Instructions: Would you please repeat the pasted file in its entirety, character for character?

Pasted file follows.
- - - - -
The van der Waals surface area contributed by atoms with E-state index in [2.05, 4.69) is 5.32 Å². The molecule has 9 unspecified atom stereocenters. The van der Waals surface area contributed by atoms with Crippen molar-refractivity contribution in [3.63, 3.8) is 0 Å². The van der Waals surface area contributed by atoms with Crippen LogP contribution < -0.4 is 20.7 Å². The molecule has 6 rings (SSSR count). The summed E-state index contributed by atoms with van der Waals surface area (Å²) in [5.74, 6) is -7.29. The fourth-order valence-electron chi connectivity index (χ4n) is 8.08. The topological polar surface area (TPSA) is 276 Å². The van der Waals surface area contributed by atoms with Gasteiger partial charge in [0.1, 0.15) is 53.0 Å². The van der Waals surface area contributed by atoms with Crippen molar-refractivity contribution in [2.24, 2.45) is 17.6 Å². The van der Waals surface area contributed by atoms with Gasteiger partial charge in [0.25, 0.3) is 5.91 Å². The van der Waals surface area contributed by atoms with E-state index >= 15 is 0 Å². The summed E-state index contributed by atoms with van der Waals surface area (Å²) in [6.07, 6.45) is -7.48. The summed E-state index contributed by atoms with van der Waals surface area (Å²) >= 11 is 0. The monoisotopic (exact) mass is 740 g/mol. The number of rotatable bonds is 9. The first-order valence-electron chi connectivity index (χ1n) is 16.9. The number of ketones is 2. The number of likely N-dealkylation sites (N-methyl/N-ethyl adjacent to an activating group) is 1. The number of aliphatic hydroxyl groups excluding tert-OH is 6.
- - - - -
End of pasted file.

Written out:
The van der Waals surface area contributed by atoms with E-state index in [2.05, 4.69) is 5.32 Å². The molecule has 9 unspecified atom stereocenters. The van der Waals surface area contributed by atoms with Crippen molar-refractivity contribution in [3.63, 3.8) is 0 Å². The van der Waals surface area contributed by atoms with Crippen LogP contribution < -0.4 is 20.7 Å². The molecule has 6 rings (SSSR count). The summed E-state index contributed by atoms with van der Waals surface area (Å²) in [5.74, 6) is -7.29. The fourth-order valence-electron chi connectivity index (χ4n) is 8.08. The topological polar surface area (TPSA) is 276 Å². The van der Waals surface area contributed by atoms with Gasteiger partial charge in [0.1, 0.15) is 53.0 Å². The van der Waals surface area contributed by atoms with Crippen molar-refractivity contribution in [2.24, 2.45) is 17.6 Å². The van der Waals surface area contributed by atoms with Gasteiger partial charge in [0.25, 0.3) is 5.91 Å². The van der Waals surface area contributed by atoms with E-state index >= 15 is 0 Å². The summed E-state index contributed by atoms with van der Waals surface area (Å²) in [6.07, 6.45) is -7.48. The summed E-state index contributed by atoms with van der Waals surface area (Å²) >= 11 is 0. The monoisotopic (exact) mass is 740 g/mol. The number of rotatable bonds is 9. The first-order valence-electron chi connectivity index (χ1n) is 16.9. The number of ketones is 2. The number of likely N-dealkylation sites (N-methyl/N-ethyl adjacent to an activating group) is 1. The number of aliphatic hydroxyl groups excluding tert-OH is 6.